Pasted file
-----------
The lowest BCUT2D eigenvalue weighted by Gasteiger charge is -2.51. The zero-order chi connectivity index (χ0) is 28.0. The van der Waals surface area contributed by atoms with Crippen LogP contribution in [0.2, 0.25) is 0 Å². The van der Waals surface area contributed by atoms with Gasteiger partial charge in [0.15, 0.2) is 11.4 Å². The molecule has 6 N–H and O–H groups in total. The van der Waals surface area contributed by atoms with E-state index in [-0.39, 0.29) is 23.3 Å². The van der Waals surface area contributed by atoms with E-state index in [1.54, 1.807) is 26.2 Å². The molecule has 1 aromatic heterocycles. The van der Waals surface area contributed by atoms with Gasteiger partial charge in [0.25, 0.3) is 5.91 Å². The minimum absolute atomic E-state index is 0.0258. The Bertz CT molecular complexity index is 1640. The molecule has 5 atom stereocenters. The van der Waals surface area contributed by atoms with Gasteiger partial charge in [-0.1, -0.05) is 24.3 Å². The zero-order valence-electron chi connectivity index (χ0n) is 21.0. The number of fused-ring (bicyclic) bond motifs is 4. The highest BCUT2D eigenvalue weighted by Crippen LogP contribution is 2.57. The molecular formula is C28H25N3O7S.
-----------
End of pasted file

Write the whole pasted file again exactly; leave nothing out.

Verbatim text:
The lowest BCUT2D eigenvalue weighted by Gasteiger charge is -2.51. The zero-order chi connectivity index (χ0) is 28.0. The van der Waals surface area contributed by atoms with Crippen LogP contribution in [0.2, 0.25) is 0 Å². The van der Waals surface area contributed by atoms with Gasteiger partial charge in [0.15, 0.2) is 11.4 Å². The molecule has 6 N–H and O–H groups in total. The van der Waals surface area contributed by atoms with E-state index in [-0.39, 0.29) is 23.3 Å². The van der Waals surface area contributed by atoms with E-state index in [1.54, 1.807) is 26.2 Å². The molecule has 1 aromatic heterocycles. The van der Waals surface area contributed by atoms with Gasteiger partial charge in [0.25, 0.3) is 5.91 Å². The minimum absolute atomic E-state index is 0.0258. The Bertz CT molecular complexity index is 1640. The molecule has 5 atom stereocenters. The van der Waals surface area contributed by atoms with Gasteiger partial charge in [-0.1, -0.05) is 24.3 Å². The zero-order valence-electron chi connectivity index (χ0n) is 21.0. The number of fused-ring (bicyclic) bond motifs is 4. The highest BCUT2D eigenvalue weighted by Crippen LogP contribution is 2.57. The molecular formula is C28H25N3O7S.